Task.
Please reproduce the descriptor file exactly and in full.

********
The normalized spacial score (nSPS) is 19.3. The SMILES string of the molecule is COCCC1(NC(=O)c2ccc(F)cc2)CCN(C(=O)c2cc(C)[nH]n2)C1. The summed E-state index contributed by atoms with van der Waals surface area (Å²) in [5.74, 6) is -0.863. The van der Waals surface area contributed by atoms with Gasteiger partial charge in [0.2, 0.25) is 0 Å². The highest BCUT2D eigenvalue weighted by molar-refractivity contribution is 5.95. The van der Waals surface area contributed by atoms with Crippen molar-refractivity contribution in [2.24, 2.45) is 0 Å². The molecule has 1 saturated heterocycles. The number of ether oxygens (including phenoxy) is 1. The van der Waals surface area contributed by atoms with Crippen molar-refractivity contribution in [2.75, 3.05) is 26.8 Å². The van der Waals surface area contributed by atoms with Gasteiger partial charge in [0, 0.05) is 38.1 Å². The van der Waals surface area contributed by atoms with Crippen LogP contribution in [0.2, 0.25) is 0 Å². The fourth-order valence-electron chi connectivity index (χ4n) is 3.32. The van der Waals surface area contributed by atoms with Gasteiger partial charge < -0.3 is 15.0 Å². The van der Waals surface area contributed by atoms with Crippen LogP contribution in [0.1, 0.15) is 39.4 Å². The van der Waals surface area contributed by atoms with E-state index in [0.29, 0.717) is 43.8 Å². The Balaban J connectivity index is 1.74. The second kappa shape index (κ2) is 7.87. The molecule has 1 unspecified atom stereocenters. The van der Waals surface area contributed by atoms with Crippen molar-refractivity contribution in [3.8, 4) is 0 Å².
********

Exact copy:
The normalized spacial score (nSPS) is 19.3. The SMILES string of the molecule is COCCC1(NC(=O)c2ccc(F)cc2)CCN(C(=O)c2cc(C)[nH]n2)C1. The summed E-state index contributed by atoms with van der Waals surface area (Å²) in [5.74, 6) is -0.863. The van der Waals surface area contributed by atoms with Gasteiger partial charge in [0.2, 0.25) is 0 Å². The highest BCUT2D eigenvalue weighted by molar-refractivity contribution is 5.95. The van der Waals surface area contributed by atoms with Crippen molar-refractivity contribution in [2.24, 2.45) is 0 Å². The molecule has 1 saturated heterocycles. The number of ether oxygens (including phenoxy) is 1. The van der Waals surface area contributed by atoms with Crippen molar-refractivity contribution in [2.75, 3.05) is 26.8 Å². The van der Waals surface area contributed by atoms with Gasteiger partial charge in [0, 0.05) is 38.1 Å². The van der Waals surface area contributed by atoms with Crippen LogP contribution in [0.2, 0.25) is 0 Å². The fourth-order valence-electron chi connectivity index (χ4n) is 3.32. The van der Waals surface area contributed by atoms with Gasteiger partial charge < -0.3 is 15.0 Å². The van der Waals surface area contributed by atoms with Crippen LogP contribution in [0.1, 0.15) is 39.4 Å². The van der Waals surface area contributed by atoms with E-state index in [0.29, 0.717) is 43.8 Å². The Balaban J connectivity index is 1.74. The second kappa shape index (κ2) is 7.87. The molecule has 1 unspecified atom stereocenters. The van der Waals surface area contributed by atoms with Crippen molar-refractivity contribution in [3.8, 4) is 0 Å².